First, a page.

Cocktail Chatter

All Day Pajamas, Boisterous Debates, and Fixing the Oscars

The week’s most interesting Slate stories.

Newt Gingrich.
Newt Gingrich

Photograph by Chip Somodevilla/Getty Images.

The Pajama Manifesto: Wear them to work. Wear them to the store. Wear them everywhere,” by Farhad Manjoo. We’ve come a long way since the days of getting arrested for wearing pajamas in public, and that’s a good thing, Manjoo argues. Today, the bedtime attire is seen everywhere from the grocery store to movie premieres. Now if only we looked good in them.

Inside In: Gingrich and Romney are both consummate insiders. So why is only Gingrich able to portray himself as an outsider?” by John Dickerson. Both Newt Gingrich and Mitt Romney are political insiders. But Dickerson argues that Gingrich is gaining momentum in the Republican race because he’s better at playing the outsider card in the current anti-establishment political climate.

Insider Trading and Spilled Milk: The juiciest moments of the State of the Union,” by David Weigel. Weigel gives a play-by-play of President Obama’s last SOTU address of his first term or his presidency, depending on what side of the aisle you’re on. Gabbie Giffords defies partisanship, spilled milk regulations get a laugh, and “Republicans seethe.”

Fix the Oscars: Inept hosts. Dumb categories. Dance numbers. It is time to reform the Academy Awards,” by Dan Kois. On Slate’s Hive, readers are asked how they’d make the Oscars a leaner, meaner, movie awards machine. Slate staffers nominate ideas like limiting acceptance speeches to thanking three people and making nominees perform live at the ceremony.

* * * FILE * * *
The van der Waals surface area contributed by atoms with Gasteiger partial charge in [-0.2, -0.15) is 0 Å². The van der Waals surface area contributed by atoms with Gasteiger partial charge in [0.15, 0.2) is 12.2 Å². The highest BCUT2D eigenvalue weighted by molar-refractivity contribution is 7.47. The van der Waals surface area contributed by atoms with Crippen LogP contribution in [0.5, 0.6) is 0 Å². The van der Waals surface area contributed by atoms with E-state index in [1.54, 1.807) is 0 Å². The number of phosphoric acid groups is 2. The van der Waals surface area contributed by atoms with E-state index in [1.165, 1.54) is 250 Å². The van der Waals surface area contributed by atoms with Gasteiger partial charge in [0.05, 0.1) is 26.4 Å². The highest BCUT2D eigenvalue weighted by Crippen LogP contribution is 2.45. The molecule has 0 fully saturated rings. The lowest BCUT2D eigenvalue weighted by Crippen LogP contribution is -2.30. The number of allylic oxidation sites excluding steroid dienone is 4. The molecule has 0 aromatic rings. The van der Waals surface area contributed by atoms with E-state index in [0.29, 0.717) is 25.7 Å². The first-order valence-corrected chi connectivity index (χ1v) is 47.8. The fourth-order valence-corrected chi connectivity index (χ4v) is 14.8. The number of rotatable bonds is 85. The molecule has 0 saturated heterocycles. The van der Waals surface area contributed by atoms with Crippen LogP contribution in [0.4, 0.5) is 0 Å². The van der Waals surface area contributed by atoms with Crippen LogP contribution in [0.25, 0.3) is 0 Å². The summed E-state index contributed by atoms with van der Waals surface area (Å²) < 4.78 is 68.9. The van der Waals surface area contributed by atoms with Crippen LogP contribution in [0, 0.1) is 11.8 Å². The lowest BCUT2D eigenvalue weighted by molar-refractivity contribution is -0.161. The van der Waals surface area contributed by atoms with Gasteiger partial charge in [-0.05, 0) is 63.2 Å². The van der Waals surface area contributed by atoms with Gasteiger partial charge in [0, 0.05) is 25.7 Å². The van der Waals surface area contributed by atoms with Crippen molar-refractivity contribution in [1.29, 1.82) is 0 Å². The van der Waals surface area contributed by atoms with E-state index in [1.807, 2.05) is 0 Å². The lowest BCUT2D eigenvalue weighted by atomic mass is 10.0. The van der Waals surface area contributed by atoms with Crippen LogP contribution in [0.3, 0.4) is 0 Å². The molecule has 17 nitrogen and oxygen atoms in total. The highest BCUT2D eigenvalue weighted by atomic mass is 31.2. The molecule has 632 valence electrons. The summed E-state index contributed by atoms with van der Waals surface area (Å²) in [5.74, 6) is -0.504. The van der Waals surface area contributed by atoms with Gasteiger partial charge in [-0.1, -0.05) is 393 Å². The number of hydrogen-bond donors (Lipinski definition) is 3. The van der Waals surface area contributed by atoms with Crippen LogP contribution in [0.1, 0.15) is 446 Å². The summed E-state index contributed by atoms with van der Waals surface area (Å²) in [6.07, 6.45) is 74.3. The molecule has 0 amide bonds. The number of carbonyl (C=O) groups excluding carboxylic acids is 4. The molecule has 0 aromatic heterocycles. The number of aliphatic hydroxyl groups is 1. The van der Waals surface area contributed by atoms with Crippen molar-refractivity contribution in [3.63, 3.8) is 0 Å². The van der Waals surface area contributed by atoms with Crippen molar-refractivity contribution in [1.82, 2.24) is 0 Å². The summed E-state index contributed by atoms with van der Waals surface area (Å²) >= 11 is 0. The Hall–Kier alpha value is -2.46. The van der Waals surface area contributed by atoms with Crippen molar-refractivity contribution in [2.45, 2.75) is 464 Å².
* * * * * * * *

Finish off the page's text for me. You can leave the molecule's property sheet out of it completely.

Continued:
Farmer Groupies and Chicken Coddlers: The Foxfire books and the paradox of the modern DIY movement,” by Britt Peterson. The DIY and locavore movements promise to teach you how to raise (and kill) chickens, mend clothing, and harvest honey from your own beehive. But are these “farmer groupies” just play acting and do they know anything about the problems facing real farmers today?

The High Price of Long Life: If anti-aging drugs are possible, they will require dangerous—and ethically troubling—clinical trials,” by Nicholas Agar. Anti-aging research both focuses on diseases like Alzheimer’s and treats age itself as a disease. It’s the latter that Agar says raises concerns about risky trials that may entice “the poor and disempowered” in the pursuit of an ageless life.

Unleash the Crowds: Newt Gingrich is right: We need more debates. And more yelling!” by David Weigel. Those that are tired of the Republican debates are missing the point. “The ideal campaign moment comes when a candidate answers questions with cameras pointed at him and no possibility of escape,” Weigel says. And complaints about crowd cheering and jeering? Well, that’s been going on since the Lincoln-Douglas debates.

Dirty Money: The astonishing new data showing that simply eliminating inefficient fossil fuel subsidies could achieve half the world’s carbon reduction goals,” by Matthew Yglesias. A new study says that slowly eliminating fossil fuel subsidies would cut greenhouse gas emissions almost in half.

Literature of the 0.1 Percent: At Last, the latest of Edward St. Aubyn’s masterful novels of privilege and the ways it warps its victims,” by Jessica Winter. An author who comes from privilege writes his fifth and perhaps final autobiographical novel about his advantaged yet anguished main character, Patrick Melrose. Winter praised the book saying, “At Last suggests, boredom—not therapeutic epiphany, not substance-aided euphoria” may finally cure the series’ now-middle-aged Melrose.

Obama Might Write for eighth Graders, but He Doesn’t Write Like Them,” by Forrest Wickman. Some are arguing that a readability test, which measured President Obama’s State of the Union address at the eighth grade level, shows the president lacks in writing skills. But Wickham argues, “The same analysis suggests that the first paragraph of The Sun Also Rises was written at the seventh grade level,” and that Obama’s speeches rank high on comprehension using a very similar test.